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Beacon Community Services volunteers honoured in Sidney

The annual Volunteer Appreciation Luncheon was hosted at the SHOAL Centre by BCS.
Marilyn Ball, 86, has been volunteering with Beacon Community Services for 28 years. On April 28 she was recognized at the BCS Volunteer Appreciation Luncheon and was presented with a bouquet of flowers by MP Elizabeth May. (Alisa Howlett/Peninsula News Review)

Over 250 selfless individuals gathered in Sidney today to be recognized.

Beacon Community Services (BCS) hosted its annual Volunteer Appreciation Luncheon on April 28 at the SHOAL Centre. There are over 500 volunteers that provide services to the residents of the Saanich Peninsula and Greater Victoria; over half of those volunteers showed up at the banquet to be honoured and treated to a buffet lunch and dessert.

Beacon Community Services has been around for just over 40 years; some volunteers that were honoured have given their time for almost as long.

Marilyn Ball, 86, has been volunteering for 28 years.

“It gives me sort of a purpose in life,” she said. “I get to meet wonderful, happy, intelligent, amazing people. And I feed from the vitality of that.”

Ball first started volunteering when a curling friend of hers suggested she give it a try. Twenty-eight years later and Ball still works Wednesday morning and Saturday morning every week at the BCS flagship thrift shop on Third Street in Sidney.

Ball was presented with a bright bouquet of spring flowers by MP Elizabeth May, along with a certificate and a custom, Canada 150 volunteer pin from Volunteer Canada.

Other dignitaries in attendance were: Gary Holman, MLA Saanich North and the Islands; Mayor Steve Price, Town of Sidney, Mayor Alice Finall, District of North Saanich and Superintendent Keven Elder, School District 63.

Many other volunteers at the five-year, 10-year, 15-year and 20-year benchmarks were awarded the same tokens of appreciation; but because Ball has been volunteering the longest she received the biggest bouquet of flowers and a very long round of applause.

“I think it was a huge success,” said Sara Lawton, BCS volunteer services coordinator. ” We had to add an extra table in here, that shows just how much people are involved … and the benchmark volunteers, I’m always in awe of them. I just have so much respect for what they do.”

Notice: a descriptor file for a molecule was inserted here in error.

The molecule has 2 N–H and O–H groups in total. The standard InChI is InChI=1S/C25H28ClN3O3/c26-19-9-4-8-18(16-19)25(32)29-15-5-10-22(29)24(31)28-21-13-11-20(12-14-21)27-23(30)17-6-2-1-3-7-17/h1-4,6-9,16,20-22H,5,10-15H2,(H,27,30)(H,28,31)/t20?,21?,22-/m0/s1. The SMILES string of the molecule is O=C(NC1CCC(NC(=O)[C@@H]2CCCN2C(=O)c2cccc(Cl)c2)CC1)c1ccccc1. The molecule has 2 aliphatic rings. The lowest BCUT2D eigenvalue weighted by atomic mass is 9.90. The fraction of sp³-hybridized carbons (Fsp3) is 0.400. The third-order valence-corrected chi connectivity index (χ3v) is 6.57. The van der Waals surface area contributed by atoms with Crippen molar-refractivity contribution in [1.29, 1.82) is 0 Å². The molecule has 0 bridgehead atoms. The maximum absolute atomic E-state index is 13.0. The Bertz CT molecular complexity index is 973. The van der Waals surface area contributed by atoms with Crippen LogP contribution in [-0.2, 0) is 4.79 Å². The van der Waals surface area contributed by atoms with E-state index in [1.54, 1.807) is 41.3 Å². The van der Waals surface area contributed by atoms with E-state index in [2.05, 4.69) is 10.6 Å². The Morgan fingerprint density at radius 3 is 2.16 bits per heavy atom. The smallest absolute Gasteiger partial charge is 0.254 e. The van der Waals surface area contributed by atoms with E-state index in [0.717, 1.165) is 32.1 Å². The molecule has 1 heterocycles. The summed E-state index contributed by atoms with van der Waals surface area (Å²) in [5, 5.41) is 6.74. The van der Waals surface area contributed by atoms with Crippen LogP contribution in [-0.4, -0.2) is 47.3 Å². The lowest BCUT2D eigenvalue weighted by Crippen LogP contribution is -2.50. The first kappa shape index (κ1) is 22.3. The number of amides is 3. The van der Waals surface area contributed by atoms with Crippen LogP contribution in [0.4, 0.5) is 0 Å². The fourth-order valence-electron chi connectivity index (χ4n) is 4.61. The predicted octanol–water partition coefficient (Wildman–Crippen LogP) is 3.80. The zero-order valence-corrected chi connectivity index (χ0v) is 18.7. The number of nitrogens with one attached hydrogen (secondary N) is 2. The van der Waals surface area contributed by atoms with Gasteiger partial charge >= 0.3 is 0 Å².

The volunteers from BCS have logged over 70,000 hours of time. Volunteers dedicate their time to all sorts of endeavours. One of the main ways is at the thrift store, but it doesn’t stop there. Volunteers help with anything from income tax returns, to applying for disability parking permits, to playing music for people with memory disorders.

Every year BCS puts on the Volunteer Appreciation Luncheon. This year there was turkey and ham accompanied by mashed potatoes and summer salads. During the awards there was coffee, tea and strawberry-vanilla cake for dessert. With over 250 people there, you can imagine the mess of dirty plates on the tables and cutlery strewn about; luckily the volunteers are used to pitching in and some even helped clear their own place.

When the excitement of the awards simmered, volunteers were able to relax and enjoy the sounds of The Accordion Quartet. During this time, in true Good Samaritan fashion, Ball doled out bunches of flowers from her bouquet.

“I just wanted to share them with my friends,” she said. Adding that she will continue to volunteer for as long as her health allows.

Every volunteer at the Beacon Community Services Volunteer Appreciation Luncheon was awarded a custom, Canada 150 volunteer pin from Volunteer Canada. (Alisa Howlett/Peninsula News Review)
A buffet luncheon was put on in appreciation of Beacon Community Services volunteers on April 28. (Alisa Howlett/Peninsula News Review)